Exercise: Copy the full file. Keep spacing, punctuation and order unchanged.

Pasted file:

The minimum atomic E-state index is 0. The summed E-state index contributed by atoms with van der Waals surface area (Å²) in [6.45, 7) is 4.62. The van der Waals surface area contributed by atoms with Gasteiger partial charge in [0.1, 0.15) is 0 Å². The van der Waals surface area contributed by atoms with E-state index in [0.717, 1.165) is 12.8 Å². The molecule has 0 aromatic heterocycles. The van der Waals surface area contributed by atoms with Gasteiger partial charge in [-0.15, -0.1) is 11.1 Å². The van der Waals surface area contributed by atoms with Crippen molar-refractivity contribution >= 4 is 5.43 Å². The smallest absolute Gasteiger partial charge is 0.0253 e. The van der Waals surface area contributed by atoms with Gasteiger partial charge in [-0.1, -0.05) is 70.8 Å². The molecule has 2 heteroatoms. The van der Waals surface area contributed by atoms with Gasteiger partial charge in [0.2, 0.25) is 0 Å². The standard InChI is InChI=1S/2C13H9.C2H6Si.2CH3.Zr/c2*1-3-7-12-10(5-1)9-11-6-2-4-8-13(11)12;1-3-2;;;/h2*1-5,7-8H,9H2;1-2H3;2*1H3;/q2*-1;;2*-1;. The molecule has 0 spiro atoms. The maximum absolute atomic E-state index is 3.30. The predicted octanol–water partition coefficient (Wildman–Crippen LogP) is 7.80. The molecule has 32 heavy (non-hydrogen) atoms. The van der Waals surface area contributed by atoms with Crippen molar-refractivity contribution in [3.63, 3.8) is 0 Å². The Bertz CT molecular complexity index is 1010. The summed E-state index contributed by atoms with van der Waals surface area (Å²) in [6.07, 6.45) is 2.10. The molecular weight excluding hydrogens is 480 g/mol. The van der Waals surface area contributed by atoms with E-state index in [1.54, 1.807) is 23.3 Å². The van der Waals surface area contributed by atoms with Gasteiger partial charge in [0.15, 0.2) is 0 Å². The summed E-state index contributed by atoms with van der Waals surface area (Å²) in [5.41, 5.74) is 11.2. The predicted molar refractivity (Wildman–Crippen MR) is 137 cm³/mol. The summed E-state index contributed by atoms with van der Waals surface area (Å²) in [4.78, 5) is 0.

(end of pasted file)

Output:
The minimum atomic E-state index is 0. The summed E-state index contributed by atoms with van der Waals surface area (Å²) in [6.45, 7) is 4.62. The van der Waals surface area contributed by atoms with Gasteiger partial charge in [0.1, 0.15) is 0 Å². The van der Waals surface area contributed by atoms with E-state index in [0.717, 1.165) is 12.8 Å². The molecule has 0 aromatic heterocycles. The van der Waals surface area contributed by atoms with Gasteiger partial charge in [-0.15, -0.1) is 11.1 Å². The van der Waals surface area contributed by atoms with Crippen molar-refractivity contribution >= 4 is 5.43 Å². The smallest absolute Gasteiger partial charge is 0.0253 e. The van der Waals surface area contributed by atoms with Gasteiger partial charge in [-0.1, -0.05) is 70.8 Å². The molecule has 2 heteroatoms. The van der Waals surface area contributed by atoms with Gasteiger partial charge in [0.2, 0.25) is 0 Å². The standard InChI is InChI=1S/2C13H9.C2H6Si.2CH3.Zr/c2*1-3-7-12-10(5-1)9-11-6-2-4-8-13(11)12;1-3-2;;;/h2*1-5,7-8H,9H2;1-2H3;2*1H3;/q2*-1;;2*-1;. The molecule has 0 spiro atoms. The maximum absolute atomic E-state index is 3.30. The predicted octanol–water partition coefficient (Wildman–Crippen LogP) is 7.80. The molecule has 32 heavy (non-hydrogen) atoms. The van der Waals surface area contributed by atoms with Crippen molar-refractivity contribution in [3.63, 3.8) is 0 Å². The Bertz CT molecular complexity index is 1010. The summed E-state index contributed by atoms with van der Waals surface area (Å²) in [6.07, 6.45) is 2.10. The molecular weight excluding hydrogens is 480 g/mol. The van der Waals surface area contributed by atoms with E-state index in [1.54, 1.807) is 23.3 Å². The van der Waals surface area contributed by atoms with Gasteiger partial charge in [0.15, 0.2) is 0 Å². The summed E-state index contributed by atoms with van der Waals surface area (Å²) in [5.41, 5.74) is 11.2. The predicted molar refractivity (Wildman–Crippen MR) is 137 cm³/mol. The summed E-state index contributed by atoms with van der Waals surface area (Å²) in [4.78, 5) is 0.